Businessweek says Ballmer is no longer Mr. Monkey Boy

Steve Ballmer has never quite lived down his infamous "Monkey Boy" dance in which he screamed, shouted, and danced around onstage, resembling an escaped mental patient on illegal amphetamines. It's been used as a symbol of everything wrong with Ballmer's leadership at Microsoft. But now Businessweek says those days are past: Microsoft has its mojo back and Steve Ballmer is no longer Mr. Monkey Boy.

The magazine has a lengthy cover article titled "No More Mr. Monkey Boy" whose premise is that under Ballmer's leadership, Microsoft has "cooler tech, more energy, higher profit." The magazine hits the newsstands on Friday, but you can read it online now.

It's a lengthy but worthwhile read. Its premise is that Ballmer has "rebooted" Microsoft, giving it a chance on the consumer side in the smartphone market with the revamped version of Windows Phone, and a "lead position in the battle for the connected living room" with the Xbox and Kinect, as well as a smart acquisition in Skype. On the enterprise side, it points to Microsoft headway in the cloud, and points out that "Microsoft's data-center software division had sales of $17.1 billion last year; if that unit were a standalone software company, it would be one of the top five in the world." The article also touts the upcoming version of Windows 8.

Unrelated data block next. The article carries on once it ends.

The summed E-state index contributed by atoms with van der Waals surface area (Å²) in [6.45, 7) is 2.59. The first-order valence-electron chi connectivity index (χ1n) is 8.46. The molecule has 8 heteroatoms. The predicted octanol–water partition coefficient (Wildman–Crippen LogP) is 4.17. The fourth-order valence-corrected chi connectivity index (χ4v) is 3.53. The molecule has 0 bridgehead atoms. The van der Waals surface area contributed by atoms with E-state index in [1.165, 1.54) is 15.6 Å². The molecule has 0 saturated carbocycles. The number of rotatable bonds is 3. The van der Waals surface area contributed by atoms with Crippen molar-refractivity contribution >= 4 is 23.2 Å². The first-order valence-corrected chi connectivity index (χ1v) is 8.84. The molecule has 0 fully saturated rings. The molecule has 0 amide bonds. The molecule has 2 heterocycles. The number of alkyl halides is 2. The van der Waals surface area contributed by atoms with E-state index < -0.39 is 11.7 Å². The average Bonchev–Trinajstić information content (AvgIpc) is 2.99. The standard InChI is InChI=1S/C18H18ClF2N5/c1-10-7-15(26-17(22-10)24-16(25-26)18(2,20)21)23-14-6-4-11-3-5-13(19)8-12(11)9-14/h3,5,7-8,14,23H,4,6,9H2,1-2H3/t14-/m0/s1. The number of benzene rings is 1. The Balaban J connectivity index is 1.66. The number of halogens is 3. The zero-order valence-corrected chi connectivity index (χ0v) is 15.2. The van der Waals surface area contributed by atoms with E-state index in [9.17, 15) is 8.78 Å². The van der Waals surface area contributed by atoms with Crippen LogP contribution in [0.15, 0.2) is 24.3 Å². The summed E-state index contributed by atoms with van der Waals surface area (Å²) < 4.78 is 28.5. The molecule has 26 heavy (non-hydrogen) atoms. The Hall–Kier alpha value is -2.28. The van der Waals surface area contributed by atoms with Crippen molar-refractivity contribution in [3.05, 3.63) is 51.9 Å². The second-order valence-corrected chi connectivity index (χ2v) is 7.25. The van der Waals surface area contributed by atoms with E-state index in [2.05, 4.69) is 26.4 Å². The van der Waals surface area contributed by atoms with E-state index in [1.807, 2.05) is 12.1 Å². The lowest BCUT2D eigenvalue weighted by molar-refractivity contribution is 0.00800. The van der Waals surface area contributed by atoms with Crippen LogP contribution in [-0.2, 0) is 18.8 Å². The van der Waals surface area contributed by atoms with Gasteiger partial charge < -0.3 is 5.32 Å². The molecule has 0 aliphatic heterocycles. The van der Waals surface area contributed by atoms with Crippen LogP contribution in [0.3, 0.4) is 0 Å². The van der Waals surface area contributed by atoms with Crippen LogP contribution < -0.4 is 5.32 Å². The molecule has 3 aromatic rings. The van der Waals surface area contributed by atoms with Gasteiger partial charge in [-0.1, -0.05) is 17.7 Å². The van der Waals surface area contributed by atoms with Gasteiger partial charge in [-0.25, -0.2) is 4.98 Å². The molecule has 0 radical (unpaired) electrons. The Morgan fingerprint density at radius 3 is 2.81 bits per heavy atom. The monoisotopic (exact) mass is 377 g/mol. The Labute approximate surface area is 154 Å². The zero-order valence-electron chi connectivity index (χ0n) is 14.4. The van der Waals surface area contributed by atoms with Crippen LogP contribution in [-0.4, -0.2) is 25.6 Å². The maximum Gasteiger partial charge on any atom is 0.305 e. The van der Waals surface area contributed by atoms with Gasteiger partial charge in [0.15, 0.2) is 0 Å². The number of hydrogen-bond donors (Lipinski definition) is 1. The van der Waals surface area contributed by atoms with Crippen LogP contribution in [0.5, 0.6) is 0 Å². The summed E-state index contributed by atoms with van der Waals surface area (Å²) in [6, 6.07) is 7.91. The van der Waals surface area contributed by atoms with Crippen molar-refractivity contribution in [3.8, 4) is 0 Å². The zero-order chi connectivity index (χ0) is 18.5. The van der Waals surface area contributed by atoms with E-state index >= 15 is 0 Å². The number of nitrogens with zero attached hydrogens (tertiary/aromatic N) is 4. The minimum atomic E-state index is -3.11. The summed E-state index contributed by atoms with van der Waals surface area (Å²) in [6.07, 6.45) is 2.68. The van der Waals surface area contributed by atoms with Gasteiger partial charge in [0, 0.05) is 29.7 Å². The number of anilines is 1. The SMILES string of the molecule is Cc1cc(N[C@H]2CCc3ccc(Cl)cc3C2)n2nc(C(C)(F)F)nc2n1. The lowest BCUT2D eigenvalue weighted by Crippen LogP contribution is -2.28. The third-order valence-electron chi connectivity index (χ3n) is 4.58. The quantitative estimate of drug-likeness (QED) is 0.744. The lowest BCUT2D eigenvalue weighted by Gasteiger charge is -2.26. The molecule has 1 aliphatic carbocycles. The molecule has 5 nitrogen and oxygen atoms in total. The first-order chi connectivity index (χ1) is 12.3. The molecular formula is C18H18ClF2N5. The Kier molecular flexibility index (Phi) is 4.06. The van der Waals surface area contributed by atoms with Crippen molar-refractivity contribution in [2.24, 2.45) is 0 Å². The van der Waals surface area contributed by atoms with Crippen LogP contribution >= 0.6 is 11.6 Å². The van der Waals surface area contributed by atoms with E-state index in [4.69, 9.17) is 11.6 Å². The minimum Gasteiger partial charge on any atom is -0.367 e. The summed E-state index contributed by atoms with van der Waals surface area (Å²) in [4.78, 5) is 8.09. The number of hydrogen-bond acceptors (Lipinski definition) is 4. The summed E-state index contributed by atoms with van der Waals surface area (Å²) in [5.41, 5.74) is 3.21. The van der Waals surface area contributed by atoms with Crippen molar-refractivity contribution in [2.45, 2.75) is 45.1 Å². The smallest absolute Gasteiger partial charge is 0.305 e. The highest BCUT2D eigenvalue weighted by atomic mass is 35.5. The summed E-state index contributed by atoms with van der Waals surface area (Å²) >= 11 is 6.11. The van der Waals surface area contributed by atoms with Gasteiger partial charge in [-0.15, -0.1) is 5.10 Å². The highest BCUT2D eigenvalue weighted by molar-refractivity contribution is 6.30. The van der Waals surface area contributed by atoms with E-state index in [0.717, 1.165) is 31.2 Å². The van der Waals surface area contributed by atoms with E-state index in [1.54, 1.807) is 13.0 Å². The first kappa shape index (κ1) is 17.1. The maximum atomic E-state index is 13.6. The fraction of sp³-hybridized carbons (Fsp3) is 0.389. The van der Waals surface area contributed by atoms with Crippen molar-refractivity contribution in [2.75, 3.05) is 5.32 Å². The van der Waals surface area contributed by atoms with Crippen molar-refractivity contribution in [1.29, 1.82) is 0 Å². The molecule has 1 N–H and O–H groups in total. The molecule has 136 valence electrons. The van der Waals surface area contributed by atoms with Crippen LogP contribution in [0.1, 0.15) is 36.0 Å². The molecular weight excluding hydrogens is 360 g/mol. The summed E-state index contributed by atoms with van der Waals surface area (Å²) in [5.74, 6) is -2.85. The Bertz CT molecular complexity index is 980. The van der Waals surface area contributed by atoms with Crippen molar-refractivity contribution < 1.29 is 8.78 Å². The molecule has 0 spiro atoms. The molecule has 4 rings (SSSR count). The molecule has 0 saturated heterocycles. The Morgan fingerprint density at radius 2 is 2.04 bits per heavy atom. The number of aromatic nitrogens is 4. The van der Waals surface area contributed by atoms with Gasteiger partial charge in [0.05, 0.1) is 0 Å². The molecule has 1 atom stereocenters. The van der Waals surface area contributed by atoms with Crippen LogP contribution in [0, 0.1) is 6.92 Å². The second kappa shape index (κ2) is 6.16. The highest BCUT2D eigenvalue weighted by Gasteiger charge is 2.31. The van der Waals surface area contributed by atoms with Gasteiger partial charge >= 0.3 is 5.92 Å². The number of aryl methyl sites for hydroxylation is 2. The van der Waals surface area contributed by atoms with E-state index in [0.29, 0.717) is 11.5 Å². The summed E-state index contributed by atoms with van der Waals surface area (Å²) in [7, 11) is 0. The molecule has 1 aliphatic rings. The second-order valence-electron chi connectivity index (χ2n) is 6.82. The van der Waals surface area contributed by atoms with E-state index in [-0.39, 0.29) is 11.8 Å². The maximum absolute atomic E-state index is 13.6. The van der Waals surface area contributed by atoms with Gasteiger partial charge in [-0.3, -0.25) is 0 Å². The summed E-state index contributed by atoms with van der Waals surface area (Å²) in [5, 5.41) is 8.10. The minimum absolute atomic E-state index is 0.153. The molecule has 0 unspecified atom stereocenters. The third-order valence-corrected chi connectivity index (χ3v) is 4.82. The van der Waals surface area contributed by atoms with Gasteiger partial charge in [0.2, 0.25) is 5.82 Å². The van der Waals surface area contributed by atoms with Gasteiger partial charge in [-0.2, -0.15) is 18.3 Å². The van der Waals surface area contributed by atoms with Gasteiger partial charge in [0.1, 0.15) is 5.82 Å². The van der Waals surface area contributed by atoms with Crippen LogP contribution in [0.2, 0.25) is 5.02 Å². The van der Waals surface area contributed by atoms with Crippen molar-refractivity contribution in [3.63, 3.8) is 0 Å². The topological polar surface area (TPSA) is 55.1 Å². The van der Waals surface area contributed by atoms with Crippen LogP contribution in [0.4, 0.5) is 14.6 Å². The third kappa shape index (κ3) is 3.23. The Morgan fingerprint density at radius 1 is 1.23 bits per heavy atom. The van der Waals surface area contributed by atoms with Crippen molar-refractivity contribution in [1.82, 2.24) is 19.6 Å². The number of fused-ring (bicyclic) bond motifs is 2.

The piece isn't all laudatory, and notes that Microsoft may not be able to stay relevant in mobile and other future technologies. And it quotes Steve Jobs in Walter Isaacson's biography saying, Microsoft has "become mostly irrelevant...I don't think anything will change at Microsoft as long as Ballmer is running it."

Overall, I'd say it's one of the more balanced pieces I've seen about Ballmer and Microsoft, although I'm not as convinced as the author that Ballmer is the right person to run the company at this point. His background is sales and management rather than product development, and it's not clear yet whether he's enough of a visionary to make sure that Microsoft can succeed in a world where mobile technologies, rather than the desktop, are the new battleground.

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